The UN approximates that an additional 100 million people will now go hungry as a result of the recession, as total numbers of those suffering from hunger hit 1 billion – a 6th of the world’s population. Many experts predicted that the recession would impact poverty levels, despite the recession’s origins in the West, and that through rising unemployment and food prices and falling incomes, hunger would be ever more pervasive. Despite these predictions they had not been quantified, until now. And what a depressing figure it is, demonstrating how something so seemingly detached (sub-prime mortgages) has led to the undoing of significant progress made to date. This number has fed fuel to the debate of just how globalised the economy has become.

In Asia and the Pacific, an estimated 642 million people are suffering from chronic hunger; in Sub-Saharan Africa 265 million; in Latin America and the Caribbean 53 million; in the Near East and North Africa 42 million; and in developed countries 15 million in total (FAO).

Whilst the crisis appears to have been indiscriminate for the poor, it is thought to have affected urban populations more severely than rural areas, due to the stronger connection between jobs in urban areas and falling export demand and foreign direct investment. However, rural areas have been by no means immune and migration from urban to rural areas has become a phenomenon. Remittances have also thought to have declined this year as a result of the recession, delivering another blow to the poor, whilst more recent falls in food prices have yet to benefit the developing world:

“While food prices in world markets declined over the past months, domestic prices in developing countries came down more slowly. They remained on average 24 percent higher in real terms by the end of 2008 compared to 2006. For poor consumers, who spend up to 60 percent of their incomes on staple foods, this means a strong reduction in their effective purchasing power.” (FAO).

The FAO Director-General, Jacques Diou, has argued that investment in agriculture is vital as a solid basis for further development and economic growth and because of the dominance of agriculture as the mainstay for a significant proportion of the developing world.

Whilst a clear solution may not be obvious, what is clear, is that this is a global recession, with global ramifications and one that makes us all responsible for its solutions. Even though the ethical and moral grounds for eradicating hunger are powerfully clear, the threat posed to global peace and security makes finding a solution a global imperative.

One thing that can be said for the recession is its ability to be thought-provoking. Having read an article about rising demand for meat and leather and its damaging impact on the Amazon and on its significant contribution to greenhouse gases (GHG) and climate change, I pondered how the recession might either exacerbate or alleviate deforestation through its impact on meat demand.

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There are several things that could happen:

  • Total demand for meat decreases as it’s a relatively expensive form of protein. This trend is supported by other changes in consumption, for example the increase in sales of eggs, which offer a cheaper protein source.
  • Demand for more expensive or ‘niche’ meat decreases (for example organic, or free-range meat, which may have less negative impacts on the environment, because it is less intensively farmed), whilst overall demand for meat remains static (picture meat on this graph).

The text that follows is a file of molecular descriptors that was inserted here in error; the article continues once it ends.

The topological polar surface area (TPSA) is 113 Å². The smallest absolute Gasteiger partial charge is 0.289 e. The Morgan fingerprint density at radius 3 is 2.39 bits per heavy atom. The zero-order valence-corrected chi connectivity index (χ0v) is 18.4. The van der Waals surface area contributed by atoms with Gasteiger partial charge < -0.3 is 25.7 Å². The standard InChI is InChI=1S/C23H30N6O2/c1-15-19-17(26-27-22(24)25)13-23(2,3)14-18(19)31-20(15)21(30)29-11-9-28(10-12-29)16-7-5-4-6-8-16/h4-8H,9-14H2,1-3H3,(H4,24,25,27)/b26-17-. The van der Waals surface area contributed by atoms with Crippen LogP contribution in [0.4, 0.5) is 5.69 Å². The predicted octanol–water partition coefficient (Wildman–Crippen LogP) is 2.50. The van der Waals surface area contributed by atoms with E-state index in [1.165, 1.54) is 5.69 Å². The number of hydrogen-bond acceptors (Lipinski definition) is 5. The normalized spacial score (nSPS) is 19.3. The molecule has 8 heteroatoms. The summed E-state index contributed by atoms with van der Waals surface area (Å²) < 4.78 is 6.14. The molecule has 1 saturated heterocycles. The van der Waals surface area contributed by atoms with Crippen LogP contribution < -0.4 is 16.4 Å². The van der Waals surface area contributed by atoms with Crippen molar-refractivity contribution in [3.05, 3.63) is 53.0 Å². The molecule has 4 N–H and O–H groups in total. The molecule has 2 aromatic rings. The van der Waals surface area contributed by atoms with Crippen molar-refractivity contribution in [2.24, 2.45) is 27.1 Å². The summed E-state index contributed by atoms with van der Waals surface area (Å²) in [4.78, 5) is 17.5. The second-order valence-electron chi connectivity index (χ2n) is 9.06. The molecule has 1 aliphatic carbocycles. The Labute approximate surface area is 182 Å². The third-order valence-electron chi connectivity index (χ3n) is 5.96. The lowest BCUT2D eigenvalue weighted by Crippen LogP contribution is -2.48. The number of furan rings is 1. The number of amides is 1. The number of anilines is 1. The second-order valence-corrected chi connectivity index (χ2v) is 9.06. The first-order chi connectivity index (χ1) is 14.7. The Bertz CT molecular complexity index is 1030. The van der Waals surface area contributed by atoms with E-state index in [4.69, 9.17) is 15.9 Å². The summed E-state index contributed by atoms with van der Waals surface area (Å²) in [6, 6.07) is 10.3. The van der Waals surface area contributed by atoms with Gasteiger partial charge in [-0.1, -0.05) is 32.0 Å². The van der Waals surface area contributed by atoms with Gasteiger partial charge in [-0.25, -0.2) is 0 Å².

• Demand from the developed world drops for beef from international origins decreases, as ‘local’ produce becomes more important. These farming systems may have less direct impact on the rainforest, but their environmental impacts remains unknown and they will still contribute to GHG emissions.

In the first scenario – where total demand for meat drops, this may be a positive for the environment. In the second scenario, the impacts on the environment are likely to be negative. In the third scenario, the impact on the environment is uncertain.

To complicate matters further is the impact changing demand will have on the livelihoods of those who rely on meat production and for those who already have limited incomes to afford meat, the recession may shift consumption to wildmeat or bushmeat (much of which is illegally hunted and can contain endangered species) as a cheaper alternative.

What the recession has certainly shown us is just how interconnected income, consumption and sustainable development really is.

Crocodile skin, particularly wild crocodile, is prized in the fashion world for its glossy, beautiful appearance and has transcended the often fickle styles and trends of the fashion world, epitomising ‘classic’ and ‘timeless’ fashion. Picture Kate Moss carrying the same crocodile clutch her mother carried back in the sixties. Crocodilians specimens are also traded as meat and hunting trophies.WalletCrocodile-4Crocodilians include all alligators, caimans, crocodiles, gavials and other members of the order Crocodylia. Crocodilians are protected under the Convention on International Trade in Endangered Species of Wild Fauna and Flora (CITES), which is an international agreement (to which states adhere voluntarily) between governments to ‘ensure that international trade in wild animals and plants does not threaten their survival’.

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The species covered by CITES are listed under three appendixes. Appendix I includes species threatened with extinction. Trade in specimens of these species is permitted only in exceptional circumstances. Appendix II includes species not necessarily threatened with extinction, but in which trade must be controlled in order to avoid utilization incompatible with their survival.